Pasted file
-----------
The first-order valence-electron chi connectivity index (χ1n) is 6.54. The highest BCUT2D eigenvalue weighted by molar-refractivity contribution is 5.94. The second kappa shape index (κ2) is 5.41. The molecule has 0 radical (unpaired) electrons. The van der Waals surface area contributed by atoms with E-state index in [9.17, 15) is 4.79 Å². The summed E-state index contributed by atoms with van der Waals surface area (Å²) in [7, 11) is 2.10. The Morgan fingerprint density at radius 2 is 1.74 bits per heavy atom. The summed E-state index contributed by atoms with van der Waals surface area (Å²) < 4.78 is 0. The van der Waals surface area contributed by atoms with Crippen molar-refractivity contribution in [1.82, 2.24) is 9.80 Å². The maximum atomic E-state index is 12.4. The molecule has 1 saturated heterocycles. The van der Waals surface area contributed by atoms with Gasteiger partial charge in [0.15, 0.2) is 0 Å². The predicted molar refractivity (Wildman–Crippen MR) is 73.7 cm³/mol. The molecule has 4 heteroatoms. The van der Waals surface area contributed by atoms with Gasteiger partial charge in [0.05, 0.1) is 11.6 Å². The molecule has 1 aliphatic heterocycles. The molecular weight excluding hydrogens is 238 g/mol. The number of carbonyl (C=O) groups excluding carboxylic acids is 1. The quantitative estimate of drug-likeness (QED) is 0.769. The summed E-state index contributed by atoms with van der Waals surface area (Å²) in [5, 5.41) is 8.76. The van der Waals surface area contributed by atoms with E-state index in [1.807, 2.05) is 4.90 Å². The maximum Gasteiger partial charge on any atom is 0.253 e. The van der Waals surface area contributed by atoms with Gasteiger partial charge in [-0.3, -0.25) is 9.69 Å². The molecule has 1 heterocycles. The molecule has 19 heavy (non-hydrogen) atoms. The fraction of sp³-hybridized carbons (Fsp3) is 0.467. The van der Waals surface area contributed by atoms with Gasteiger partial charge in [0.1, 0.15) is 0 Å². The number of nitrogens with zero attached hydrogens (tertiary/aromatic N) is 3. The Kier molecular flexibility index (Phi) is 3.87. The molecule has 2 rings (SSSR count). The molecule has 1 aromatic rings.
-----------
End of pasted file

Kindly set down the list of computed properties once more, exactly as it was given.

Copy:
The first-order valence-electron chi connectivity index (χ1n) is 6.54. The highest BCUT2D eigenvalue weighted by molar-refractivity contribution is 5.94. The second kappa shape index (κ2) is 5.41. The molecule has 0 radical (unpaired) electrons. The van der Waals surface area contributed by atoms with E-state index in [9.17, 15) is 4.79 Å². The summed E-state index contributed by atoms with van der Waals surface area (Å²) in [7, 11) is 2.10. The Morgan fingerprint density at radius 2 is 1.74 bits per heavy atom. The summed E-state index contributed by atoms with van der Waals surface area (Å²) < 4.78 is 0. The van der Waals surface area contributed by atoms with Crippen molar-refractivity contribution in [1.82, 2.24) is 9.80 Å². The maximum atomic E-state index is 12.4. The molecule has 1 saturated heterocycles. The van der Waals surface area contributed by atoms with Gasteiger partial charge in [0.15, 0.2) is 0 Å². The predicted molar refractivity (Wildman–Crippen MR) is 73.7 cm³/mol. The molecule has 4 heteroatoms. The van der Waals surface area contributed by atoms with Gasteiger partial charge in [0.05, 0.1) is 11.6 Å². The molecule has 1 aliphatic heterocycles. The molecular weight excluding hydrogens is 238 g/mol. The number of carbonyl (C=O) groups excluding carboxylic acids is 1. The quantitative estimate of drug-likeness (QED) is 0.769. The summed E-state index contributed by atoms with van der Waals surface area (Å²) in [5, 5.41) is 8.76. The van der Waals surface area contributed by atoms with E-state index in [1.807, 2.05) is 4.90 Å². The maximum Gasteiger partial charge on any atom is 0.253 e. The van der Waals surface area contributed by atoms with Gasteiger partial charge in [-0.3, -0.25) is 9.69 Å². The molecule has 1 heterocycles. The molecule has 19 heavy (non-hydrogen) atoms. The fraction of sp³-hybridized carbons (Fsp3) is 0.467. The van der Waals surface area contributed by atoms with Gasteiger partial charge in [0.1, 0.15) is 0 Å². The number of nitrogens with zero attached hydrogens (tertiary/aromatic N) is 3. The Kier molecular flexibility index (Phi) is 3.87. The molecule has 2 rings (SSSR count). The molecule has 1 aromatic rings.